Section 299 of the Indian Penal code talks about culpable homicide and section 300 of IPC deals with murder. There is a faint line of difference between both of them. This frequently causes problems to advocates, legal practitioners that where to lie the case, because of the minor difference.
Difference Between Section 299 and 300 of IPC
Culpable homicide is a genus and murder its species. “All murders are culpable homicide, but all culpable homicides are not murder.”
According to Section 299 of the India Penal Code, culpable homicide means the unlawful killing of a human being, and this killing becomes murder when the act firstly fulfills all the conditions of section 299 and then section 300.
Categorization In Culpable Homicide
We can divide culpable homicide into two parts:
1. Culpable Homicide Amounting to Murder (CHAM) – The act which fulfills the conditions of section 299 and then 1st part of section 300.
2. Culpable Homicide Not Amounting to Murder (CHNM) – The act which fulfills the conditions of section 299 but it either does not fulfill the conditions laid down in section 300 or lies in exceptions to section 300, that is the second part (if an act comes under exceptions of section 300 then the act of murder becomes culpable homicide).
3 Differences Between Section 299 and Section 300, IPC
Now, let us compare both the sections and see when does culpable homicide amounts to murder.
1. Intention of causing death.
The phrase “an act with the intention of causing death” has been used in sections 299 and 300
both. Then where is the difference?
Sometimes an intentional act that causes death will not amount to murder because it falls under the five exceptions provided in section 300, that’s culpable homicide not amounting to murder.
So, if an intentional act which fulfills the condition of section 299, but it goes to the second part of section 300 (exceptions), then that act does not amount to murder.
2. Bodily injury likely to cause death.
Whoever causes death by performing an act with the intention of causing such bodily injury as
is likely to cause death.
Comparing this part of section 299 with section 300, that is, if the act is done with the intention of causing such bodily injury where the offender knows that it is likely to cause the death of the person to whom the harm is caused. Or,
If the act is done with the intention of causing such bodily injury to any person and where the bodily injury intended to be inflicted is sufficient in the ordinary course of nature to cause death.
Bodily Injury + Intention + Knowledge = CHAM
Here, for this part, we can clearly see that an act, when done with intention but not with knowledge, will not amount to murder, and it will be culpable homicide not amounting to murder.
Bodily Injury + Intention = CHNM
But even if there is an absence of knowledge and the bodily injury intended to be inflicted, in the ordinary course of nature is sufficient, it will amount to murder.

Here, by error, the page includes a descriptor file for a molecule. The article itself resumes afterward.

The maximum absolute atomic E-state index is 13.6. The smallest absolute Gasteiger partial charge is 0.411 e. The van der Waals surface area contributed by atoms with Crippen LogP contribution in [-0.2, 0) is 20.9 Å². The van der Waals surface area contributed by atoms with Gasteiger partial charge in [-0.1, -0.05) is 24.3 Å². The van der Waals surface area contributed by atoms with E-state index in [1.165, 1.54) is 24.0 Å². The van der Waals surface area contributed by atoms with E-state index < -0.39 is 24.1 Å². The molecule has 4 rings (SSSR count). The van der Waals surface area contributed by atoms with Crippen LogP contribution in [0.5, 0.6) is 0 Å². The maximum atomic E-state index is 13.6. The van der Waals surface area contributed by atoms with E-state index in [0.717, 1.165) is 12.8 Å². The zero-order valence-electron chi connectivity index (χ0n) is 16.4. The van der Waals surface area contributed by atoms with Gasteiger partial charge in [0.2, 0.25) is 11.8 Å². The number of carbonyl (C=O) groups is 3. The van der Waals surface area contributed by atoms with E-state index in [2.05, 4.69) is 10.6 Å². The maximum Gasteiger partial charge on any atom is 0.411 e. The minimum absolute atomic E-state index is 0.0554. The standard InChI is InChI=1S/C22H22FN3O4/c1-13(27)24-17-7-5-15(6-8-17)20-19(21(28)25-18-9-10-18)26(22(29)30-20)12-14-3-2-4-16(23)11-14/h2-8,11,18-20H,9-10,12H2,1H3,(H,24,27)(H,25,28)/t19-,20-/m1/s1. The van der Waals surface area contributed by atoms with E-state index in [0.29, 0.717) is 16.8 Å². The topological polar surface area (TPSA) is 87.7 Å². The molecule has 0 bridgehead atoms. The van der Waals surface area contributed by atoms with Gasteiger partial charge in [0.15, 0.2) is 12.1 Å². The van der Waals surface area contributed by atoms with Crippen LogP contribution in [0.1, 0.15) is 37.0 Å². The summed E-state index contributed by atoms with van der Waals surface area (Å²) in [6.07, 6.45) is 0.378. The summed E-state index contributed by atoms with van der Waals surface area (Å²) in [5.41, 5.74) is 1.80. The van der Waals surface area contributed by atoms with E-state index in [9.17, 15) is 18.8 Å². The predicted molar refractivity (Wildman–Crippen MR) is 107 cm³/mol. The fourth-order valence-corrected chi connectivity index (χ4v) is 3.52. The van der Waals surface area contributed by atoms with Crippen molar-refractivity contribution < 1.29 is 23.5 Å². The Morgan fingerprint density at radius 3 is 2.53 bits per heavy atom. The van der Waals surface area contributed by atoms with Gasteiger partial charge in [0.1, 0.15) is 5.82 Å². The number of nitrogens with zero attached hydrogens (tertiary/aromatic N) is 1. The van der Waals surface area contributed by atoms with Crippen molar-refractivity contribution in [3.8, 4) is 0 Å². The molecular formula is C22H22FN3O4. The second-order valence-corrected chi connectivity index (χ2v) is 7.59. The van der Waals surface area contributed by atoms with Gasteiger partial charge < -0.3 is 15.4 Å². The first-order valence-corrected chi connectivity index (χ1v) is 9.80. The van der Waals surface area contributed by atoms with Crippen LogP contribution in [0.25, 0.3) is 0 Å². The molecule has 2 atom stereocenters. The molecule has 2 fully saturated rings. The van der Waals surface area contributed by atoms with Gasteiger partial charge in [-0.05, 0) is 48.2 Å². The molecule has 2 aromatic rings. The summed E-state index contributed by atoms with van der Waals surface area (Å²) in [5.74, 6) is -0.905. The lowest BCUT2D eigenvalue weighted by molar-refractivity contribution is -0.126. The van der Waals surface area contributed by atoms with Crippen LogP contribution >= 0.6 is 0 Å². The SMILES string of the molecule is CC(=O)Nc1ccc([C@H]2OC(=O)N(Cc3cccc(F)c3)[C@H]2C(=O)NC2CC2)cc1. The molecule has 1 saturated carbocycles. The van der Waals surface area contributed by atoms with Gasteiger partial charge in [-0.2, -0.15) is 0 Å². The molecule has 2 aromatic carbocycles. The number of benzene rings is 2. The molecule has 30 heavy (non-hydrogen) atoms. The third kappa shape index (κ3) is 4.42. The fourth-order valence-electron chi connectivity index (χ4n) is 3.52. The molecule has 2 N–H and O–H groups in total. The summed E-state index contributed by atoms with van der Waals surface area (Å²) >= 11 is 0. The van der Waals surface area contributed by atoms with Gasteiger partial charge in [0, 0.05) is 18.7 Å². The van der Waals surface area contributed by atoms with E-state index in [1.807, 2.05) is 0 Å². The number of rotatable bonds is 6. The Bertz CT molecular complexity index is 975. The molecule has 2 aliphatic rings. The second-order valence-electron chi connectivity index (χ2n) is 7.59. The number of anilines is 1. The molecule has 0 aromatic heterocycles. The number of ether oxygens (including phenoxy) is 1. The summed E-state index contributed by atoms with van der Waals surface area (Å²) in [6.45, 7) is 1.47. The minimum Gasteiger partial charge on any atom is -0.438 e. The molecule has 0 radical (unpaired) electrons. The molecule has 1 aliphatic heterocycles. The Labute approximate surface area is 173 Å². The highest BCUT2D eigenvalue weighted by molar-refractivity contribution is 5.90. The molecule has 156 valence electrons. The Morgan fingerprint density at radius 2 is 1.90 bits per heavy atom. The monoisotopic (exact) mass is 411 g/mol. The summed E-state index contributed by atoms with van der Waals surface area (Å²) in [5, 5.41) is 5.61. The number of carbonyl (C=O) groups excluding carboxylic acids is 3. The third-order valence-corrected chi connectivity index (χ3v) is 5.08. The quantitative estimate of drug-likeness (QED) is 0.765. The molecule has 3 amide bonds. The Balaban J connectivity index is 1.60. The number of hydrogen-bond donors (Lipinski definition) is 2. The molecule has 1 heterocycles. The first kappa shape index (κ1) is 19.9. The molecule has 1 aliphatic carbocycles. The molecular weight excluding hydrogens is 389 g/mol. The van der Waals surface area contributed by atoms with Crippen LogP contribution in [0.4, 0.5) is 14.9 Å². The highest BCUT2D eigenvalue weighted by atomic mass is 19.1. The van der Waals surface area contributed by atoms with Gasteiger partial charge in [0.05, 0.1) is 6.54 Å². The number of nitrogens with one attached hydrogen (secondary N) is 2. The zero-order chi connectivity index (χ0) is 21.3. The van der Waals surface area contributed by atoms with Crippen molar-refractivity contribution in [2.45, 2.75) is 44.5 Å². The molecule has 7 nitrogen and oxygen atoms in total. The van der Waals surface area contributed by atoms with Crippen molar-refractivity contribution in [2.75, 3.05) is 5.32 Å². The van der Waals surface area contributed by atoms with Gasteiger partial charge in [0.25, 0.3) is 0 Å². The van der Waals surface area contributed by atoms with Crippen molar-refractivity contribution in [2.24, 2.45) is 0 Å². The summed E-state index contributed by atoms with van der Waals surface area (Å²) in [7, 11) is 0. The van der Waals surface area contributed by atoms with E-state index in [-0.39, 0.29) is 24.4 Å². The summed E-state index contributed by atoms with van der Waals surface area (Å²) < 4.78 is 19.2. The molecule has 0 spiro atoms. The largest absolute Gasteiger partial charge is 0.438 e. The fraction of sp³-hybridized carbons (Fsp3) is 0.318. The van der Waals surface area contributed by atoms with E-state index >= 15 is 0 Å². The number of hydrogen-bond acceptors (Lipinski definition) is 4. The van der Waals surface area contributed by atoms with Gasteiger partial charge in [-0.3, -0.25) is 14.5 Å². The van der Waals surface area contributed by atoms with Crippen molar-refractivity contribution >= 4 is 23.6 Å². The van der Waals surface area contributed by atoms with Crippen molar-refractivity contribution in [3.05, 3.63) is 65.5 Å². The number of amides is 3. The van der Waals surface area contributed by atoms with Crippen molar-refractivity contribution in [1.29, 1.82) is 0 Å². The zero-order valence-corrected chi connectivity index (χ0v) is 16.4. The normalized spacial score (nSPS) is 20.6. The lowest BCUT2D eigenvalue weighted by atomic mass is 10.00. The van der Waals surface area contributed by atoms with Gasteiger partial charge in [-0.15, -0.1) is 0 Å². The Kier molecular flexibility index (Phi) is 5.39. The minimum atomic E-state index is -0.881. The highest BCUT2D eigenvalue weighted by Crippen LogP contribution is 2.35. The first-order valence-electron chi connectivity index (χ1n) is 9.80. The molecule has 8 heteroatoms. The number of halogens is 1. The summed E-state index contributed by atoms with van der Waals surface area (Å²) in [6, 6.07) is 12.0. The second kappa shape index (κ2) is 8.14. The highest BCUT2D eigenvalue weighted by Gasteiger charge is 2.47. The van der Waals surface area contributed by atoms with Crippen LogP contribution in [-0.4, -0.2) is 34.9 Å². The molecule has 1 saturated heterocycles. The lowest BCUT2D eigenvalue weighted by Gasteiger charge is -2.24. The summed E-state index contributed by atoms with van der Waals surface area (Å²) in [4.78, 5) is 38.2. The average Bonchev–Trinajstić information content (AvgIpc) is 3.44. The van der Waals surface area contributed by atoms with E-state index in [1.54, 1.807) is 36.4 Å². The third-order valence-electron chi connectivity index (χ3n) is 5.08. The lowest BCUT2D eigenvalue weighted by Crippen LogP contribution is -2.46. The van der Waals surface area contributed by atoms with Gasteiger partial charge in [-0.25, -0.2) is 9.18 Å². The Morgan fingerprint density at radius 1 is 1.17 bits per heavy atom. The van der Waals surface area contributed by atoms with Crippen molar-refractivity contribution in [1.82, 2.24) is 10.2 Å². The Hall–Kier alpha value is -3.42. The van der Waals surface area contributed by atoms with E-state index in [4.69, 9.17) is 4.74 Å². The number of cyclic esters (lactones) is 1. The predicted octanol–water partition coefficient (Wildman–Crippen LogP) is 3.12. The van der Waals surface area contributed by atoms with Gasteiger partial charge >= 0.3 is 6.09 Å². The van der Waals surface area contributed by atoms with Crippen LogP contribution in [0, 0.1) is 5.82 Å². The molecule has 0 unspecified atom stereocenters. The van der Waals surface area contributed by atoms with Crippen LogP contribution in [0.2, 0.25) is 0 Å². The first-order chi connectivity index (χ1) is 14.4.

Bodily injury that is sufficient in the ordinary course of nature to cause death + Intention = CHAM
3. A difference of knowledge under sections 299 and 300.
If a person causes death by doing an act with the knowledge that he is likely by such act to
This is the last condition laid down in section 299.
So if we raise the degree a bit higher, then the act will fall under section 300.
If the person committing the act has the knowledge that it is so imminently dangerous that it will in all probability, cause death or such bodily injury as is likely to cause death, and thereby he commits such act without any excuse for incurring the risk of causing death or such injury as aforesaid, amounts to murder.
Knowledge is in both the cases, but the degree makes the difference.
Example: I had a knowledge that if I give very tight two-three slaps to an old person who is very weak, he may die due to nervous shock. And if he dies, it will be culpable homicide not amounting to murder.
But what if I start beating him so severely that blood starts coming out. Knowing that the man is so weak that he will not be able to bear the pain even for a second. And if he dies, it will be culpable homicide amounting to murder.
Punishment Under Section 299 and 300 of IPC
When an Act Becomes Murder
So to conclude, we can say that an act becomes murder only when first of all, it is culpable homicide and complies with conditions under section 299, and then it fits in section 300 too.
The intensity and degree of murder are much higher. Like hitting someone with a bat or stick and hitting someone with a sword is totally different.
When Culpable Homicide Is Not Murder?
Section 300 of IPC contains conditions or exceptions under which an act of murder, if falls, will be considered an offence of culpable homicide not amounting to murder. It contains five exceptions that reduce the gravity of the offence from murder to culpable homicide not amounting to murder.
The five exceptions mentioned under section 300 of the Indian Penal Code are:
- Grave and sudden provocation.
- Excess use of private defence.
- In exercise of legal power.
- Sudden heat and fight.